Self-cocking crossbows often get referred to as pistol crossbows. They are more affordable than other types of crossbows, but they also are smaller than the traditional models, such as a recurve or compound crossbow. Ammunition is also much cheaper than that of usual full-size arrows.
They are primarily a good choice if you are a beginner trying to pick up this skill and see if it is something you would like to do on a longer-term basis. They do not look as intimidating as a full-size crossbow, and it will make it easier to learn even if you have never practiced before.
They are lighter, small, and more user-friendly than other types of crossbows. Here’s more information on how self-cocking crossbows work.
Are self-cocking crossbows appropriate for hunting?
They work similarly to any other type of crossbow, but you need to consider that the smaller size of the ammunition will also have a smaller punch. In simpler terms, the bolts used by self-cocking crossbows are lighter and smaller than usual arrows. When you hunt, you need a blow strong enough not only to hurt the animal but to deliver a fatal hit.
Other than that, it is indeed possible to hunt with a self-cocking crossbow, but it is recommended to have a range of between 20 and 40 yards (the lower the skill, the closer you should be to your target to make sure you are successful).
So, you can take pretty much any small game there is – ducks, squirrels, rabbits, and rodents, among others.
A weapon for short-range hunting
Self-cocking crossbows are often used in short-range hunting to target any quick-moving small game such as rodents. They are similar to usual crossbows in that they have mounting rails on the top.
They include a fore sight and rear sight, much like a gun’s iron sights. The pin and the groove can be removed and replaced with any other type of sight that you prefer.
Usually, most self-cocking crossbows use the red-dot sights, as they are more useful and common in close game hunting.
What does ‘self-cocking’ mean?
This concept is quite misleading. Although it implies the weapon cocks itself, this is not the case. The ‘self-cocking’ concept means that you can cock your weapon without using any additional equipment (for instance, a rope cocker).
A self-cocking crossbow means that it has a lever or something similar at the back, which lets you cock it using only your hands.
Assembly and maintenance
When you purchase a self-cocking crossbow for the first time, it might be quite awkward to put it together. The product comes disassembled, and include the pistol body, limb, and accessories.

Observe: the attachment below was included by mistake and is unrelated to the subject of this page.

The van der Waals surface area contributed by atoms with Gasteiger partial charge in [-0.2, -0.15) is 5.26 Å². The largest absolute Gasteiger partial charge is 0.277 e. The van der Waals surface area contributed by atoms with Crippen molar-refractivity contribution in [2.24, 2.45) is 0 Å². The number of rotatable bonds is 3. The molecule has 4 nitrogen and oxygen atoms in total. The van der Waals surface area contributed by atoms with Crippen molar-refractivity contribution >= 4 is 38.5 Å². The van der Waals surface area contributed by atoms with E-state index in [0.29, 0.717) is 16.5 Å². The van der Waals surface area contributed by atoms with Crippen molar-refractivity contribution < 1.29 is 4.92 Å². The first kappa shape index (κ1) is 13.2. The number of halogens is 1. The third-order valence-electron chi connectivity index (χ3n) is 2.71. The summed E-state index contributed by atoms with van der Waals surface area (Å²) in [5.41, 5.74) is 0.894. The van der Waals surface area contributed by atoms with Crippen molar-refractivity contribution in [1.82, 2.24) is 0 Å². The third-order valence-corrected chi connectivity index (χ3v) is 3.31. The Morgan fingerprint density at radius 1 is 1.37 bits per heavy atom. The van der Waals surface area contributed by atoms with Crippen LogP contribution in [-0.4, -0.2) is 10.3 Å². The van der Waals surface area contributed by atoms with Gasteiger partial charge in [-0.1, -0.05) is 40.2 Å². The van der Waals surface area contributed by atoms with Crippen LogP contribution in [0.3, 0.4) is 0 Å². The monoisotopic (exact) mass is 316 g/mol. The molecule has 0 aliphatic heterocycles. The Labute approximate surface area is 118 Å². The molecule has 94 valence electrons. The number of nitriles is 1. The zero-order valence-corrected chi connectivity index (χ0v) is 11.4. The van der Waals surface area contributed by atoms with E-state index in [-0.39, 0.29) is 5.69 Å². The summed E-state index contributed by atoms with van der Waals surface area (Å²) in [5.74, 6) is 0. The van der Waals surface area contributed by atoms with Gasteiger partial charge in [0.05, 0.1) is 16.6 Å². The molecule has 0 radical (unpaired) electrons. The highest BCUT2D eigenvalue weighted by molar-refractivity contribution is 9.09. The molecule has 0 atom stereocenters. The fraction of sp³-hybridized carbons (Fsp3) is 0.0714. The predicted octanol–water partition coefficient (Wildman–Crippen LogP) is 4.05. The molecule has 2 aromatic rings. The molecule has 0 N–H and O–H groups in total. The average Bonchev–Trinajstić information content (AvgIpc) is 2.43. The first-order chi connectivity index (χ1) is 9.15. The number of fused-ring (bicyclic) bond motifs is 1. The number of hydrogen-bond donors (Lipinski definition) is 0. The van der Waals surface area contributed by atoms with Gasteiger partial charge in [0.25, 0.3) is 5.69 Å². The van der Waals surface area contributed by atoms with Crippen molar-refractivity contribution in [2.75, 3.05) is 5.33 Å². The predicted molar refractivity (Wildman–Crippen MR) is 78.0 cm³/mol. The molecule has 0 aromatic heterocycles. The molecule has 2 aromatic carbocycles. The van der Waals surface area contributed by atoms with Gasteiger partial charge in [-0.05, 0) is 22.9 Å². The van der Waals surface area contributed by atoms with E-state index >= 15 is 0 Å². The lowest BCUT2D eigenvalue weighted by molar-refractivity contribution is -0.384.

The most challenging part is stringing. It is recommended that you have a stringer or choose a model that already comes with a stringer if you do not have any experience.
In terms of maintenance, you should lube the string every eight to ten shots. Whenever it is possible, you should also put lube on the rail. This will help you keep the string in good condition for a more extended period.
How to use a self-cocking crossbow
Firstly, you need to cock the string. Pull back the string using both your hands until it clicks, applying equal pressure when cocking to keep it in the center.
After it is cocked, trigger the safety mechanism. Now you can place the bolt in the firing groove and put the string in the nock.
Your weapon is now ready to fire, which happens as soon as you let the safety go, and you squeeze the weapon’s trigger. The only way of de-cocking a self-cocking crossbow is to fire the bolt.
Self-cocking crossbows are more difficult to aim because they are lighter than a full-size crossbow, so you need to be cautious when you fire.
So, how does a self-cocking crossbow work? A self-cocking crossbow is not, in fact, self-cocking. Instead, it means that you do not need any external devices to cock it, which makes it easier to operate.
It is not appropriate for larger game hunting, such as deer, but it can be successfully used to kill small game, such as ducks, rodents and squirrels, among others. Since you should only fire from 20 to 40 yards away, the techniques you can use are quite limited.
Unless you do have some ninja skills, it might be more efficient if you wait for your prey in a tree or on the ground and not chase it – wait until the unsuspecting animal comes to you. Make sure you can always guarantee a humane, clean kill.